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My dad has this audio interface from the 90s called the Media Vision Pro AudioSpectrum 16 Patch Panel, but unfortunately doesn't have the manual. From my research, it appears that this panel was used to interface with the sound card of the same name in old Apple computers (which my dad owned in the 90s). The function is clear for every port on it except this one, which is on the side and appears to be intended to connect to the computer itself. However, the Pro AudioSpectrum sound card doesn't appear to have a DA-26 port! I can't find any helpful information about this patch panel or any relevant use for a DA-26 connector. I've attached an image and I'd be grateful if anyone could provide any relevant information. Thanks!

Media Vision Pro AudioSpectrum 16 Patch Panel DA-26 plus cable

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[...]Media Vision Pro AudioSpectrum 16 Patch Panel [...] it appears that this panel was used to interface with the sound card of the same name in old Apple computers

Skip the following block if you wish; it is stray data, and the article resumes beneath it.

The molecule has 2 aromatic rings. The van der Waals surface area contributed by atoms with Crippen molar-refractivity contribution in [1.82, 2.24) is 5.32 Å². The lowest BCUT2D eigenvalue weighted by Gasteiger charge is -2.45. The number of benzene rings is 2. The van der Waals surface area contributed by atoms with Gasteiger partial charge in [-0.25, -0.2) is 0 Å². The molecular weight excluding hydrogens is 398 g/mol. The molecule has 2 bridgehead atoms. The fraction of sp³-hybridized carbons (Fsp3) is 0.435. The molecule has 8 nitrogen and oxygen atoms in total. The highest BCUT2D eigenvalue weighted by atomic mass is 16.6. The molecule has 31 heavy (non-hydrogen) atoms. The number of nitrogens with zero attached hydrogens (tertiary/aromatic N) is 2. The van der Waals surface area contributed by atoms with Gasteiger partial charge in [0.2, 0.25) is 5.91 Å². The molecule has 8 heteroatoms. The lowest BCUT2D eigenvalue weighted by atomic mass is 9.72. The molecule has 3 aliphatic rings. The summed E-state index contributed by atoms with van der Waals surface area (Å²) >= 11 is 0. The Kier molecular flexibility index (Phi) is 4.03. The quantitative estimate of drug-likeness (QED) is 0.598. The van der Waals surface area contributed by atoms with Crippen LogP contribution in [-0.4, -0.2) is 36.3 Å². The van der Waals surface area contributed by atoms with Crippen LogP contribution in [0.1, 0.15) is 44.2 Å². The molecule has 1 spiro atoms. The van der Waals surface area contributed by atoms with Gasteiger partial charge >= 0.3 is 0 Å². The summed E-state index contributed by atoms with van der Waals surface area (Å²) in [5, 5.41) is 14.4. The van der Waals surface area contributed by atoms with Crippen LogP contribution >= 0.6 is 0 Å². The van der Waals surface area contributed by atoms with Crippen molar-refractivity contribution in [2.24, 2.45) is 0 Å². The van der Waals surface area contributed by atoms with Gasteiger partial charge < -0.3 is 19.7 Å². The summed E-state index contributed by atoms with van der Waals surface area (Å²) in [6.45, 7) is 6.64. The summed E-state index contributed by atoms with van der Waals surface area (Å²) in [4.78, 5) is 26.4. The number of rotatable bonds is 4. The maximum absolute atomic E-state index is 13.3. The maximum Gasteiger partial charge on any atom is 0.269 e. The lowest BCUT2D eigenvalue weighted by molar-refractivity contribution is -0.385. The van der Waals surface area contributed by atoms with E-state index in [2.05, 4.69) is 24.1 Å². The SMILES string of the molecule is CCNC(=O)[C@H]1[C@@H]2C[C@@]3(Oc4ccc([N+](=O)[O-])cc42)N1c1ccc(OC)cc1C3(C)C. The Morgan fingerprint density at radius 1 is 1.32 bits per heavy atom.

[...] The function is clear for every port on it except this one, which is on the side and appears to be intended to connect to the computer itself.

Not the computer but the sound card.

However, the Pro AudioSpectrum sound card doesn't appear to have a DA-26 port!

Maybe you look at the wrong card?

Pro AudioSpectrum 16 for the PC

There was a Pro AudioSpectrum 16 for the PC and one for the Mac. The PC version (above) was a 16 Bit ISA card featuring an internal CD-ROM interface, as well as external connectors for audio signals and a joystick. It didn't use a patch panel.

Pro AudioSpectrum 16 for the Apple Mac

The Apple card (above) instead was a NUBUS card made to work with Mac II and Quadra models. It featured a single connector to attach the patch panel.

So, if you/your father have disposed the Mac with the card, the patch box did become rather useless.

  • Great, thank you! If he does still have the sound card, then would it still be usable? Not in a modern computer, I assume? – desophos Jan 15 at 8:56
  • Nop. Apple droped NUBUS with the second Generation of PowerMacs around 1996 (IIRC). But hey, end of line 68k machines are more fun anyway :)) – Raffzahn Jan 15 at 9:39

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